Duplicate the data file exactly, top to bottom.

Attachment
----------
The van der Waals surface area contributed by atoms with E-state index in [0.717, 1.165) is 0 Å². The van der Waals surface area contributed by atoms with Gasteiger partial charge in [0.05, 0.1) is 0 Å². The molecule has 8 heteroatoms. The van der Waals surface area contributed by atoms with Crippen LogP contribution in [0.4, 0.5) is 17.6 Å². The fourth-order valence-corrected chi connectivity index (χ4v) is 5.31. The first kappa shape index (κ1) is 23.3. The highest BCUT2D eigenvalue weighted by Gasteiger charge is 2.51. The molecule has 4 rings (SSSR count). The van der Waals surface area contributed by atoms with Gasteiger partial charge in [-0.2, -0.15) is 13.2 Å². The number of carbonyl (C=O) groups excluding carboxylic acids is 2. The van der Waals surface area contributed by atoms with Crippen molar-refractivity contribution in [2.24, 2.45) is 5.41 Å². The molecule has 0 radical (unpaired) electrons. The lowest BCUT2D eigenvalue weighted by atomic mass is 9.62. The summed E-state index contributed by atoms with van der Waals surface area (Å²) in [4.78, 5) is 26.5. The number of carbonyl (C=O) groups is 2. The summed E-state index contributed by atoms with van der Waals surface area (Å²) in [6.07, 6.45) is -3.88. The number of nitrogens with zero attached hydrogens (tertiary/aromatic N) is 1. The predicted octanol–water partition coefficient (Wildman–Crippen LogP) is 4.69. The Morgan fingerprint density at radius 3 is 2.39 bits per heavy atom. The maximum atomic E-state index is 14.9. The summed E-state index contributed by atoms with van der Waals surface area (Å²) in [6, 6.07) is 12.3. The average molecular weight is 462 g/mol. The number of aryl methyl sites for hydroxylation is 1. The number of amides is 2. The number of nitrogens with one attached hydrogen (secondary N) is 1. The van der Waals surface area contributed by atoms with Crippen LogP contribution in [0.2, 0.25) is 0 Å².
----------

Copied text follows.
The van der Waals surface area contributed by atoms with E-state index in [0.717, 1.165) is 0 Å². The van der Waals surface area contributed by atoms with Gasteiger partial charge in [0.05, 0.1) is 0 Å². The molecule has 8 heteroatoms. The van der Waals surface area contributed by atoms with Crippen LogP contribution in [0.4, 0.5) is 17.6 Å². The fourth-order valence-corrected chi connectivity index (χ4v) is 5.31. The first kappa shape index (κ1) is 23.3. The highest BCUT2D eigenvalue weighted by Gasteiger charge is 2.51. The molecule has 4 rings (SSSR count). The van der Waals surface area contributed by atoms with Gasteiger partial charge in [-0.2, -0.15) is 13.2 Å². The number of carbonyl (C=O) groups excluding carboxylic acids is 2. The van der Waals surface area contributed by atoms with Crippen molar-refractivity contribution in [2.24, 2.45) is 5.41 Å². The molecule has 0 radical (unpaired) electrons. The lowest BCUT2D eigenvalue weighted by atomic mass is 9.62. The summed E-state index contributed by atoms with van der Waals surface area (Å²) in [4.78, 5) is 26.5. The number of carbonyl (C=O) groups is 2. The summed E-state index contributed by atoms with van der Waals surface area (Å²) in [6.07, 6.45) is -3.88. The number of nitrogens with zero attached hydrogens (tertiary/aromatic N) is 1. The predicted octanol–water partition coefficient (Wildman–Crippen LogP) is 4.69. The Morgan fingerprint density at radius 3 is 2.39 bits per heavy atom. The maximum atomic E-state index is 14.9. The summed E-state index contributed by atoms with van der Waals surface area (Å²) in [6, 6.07) is 12.3. The average molecular weight is 462 g/mol. The number of aryl methyl sites for hydroxylation is 1. The number of amides is 2. The number of nitrogens with one attached hydrogen (secondary N) is 1. The van der Waals surface area contributed by atoms with Crippen LogP contribution in [0.2, 0.25) is 0 Å².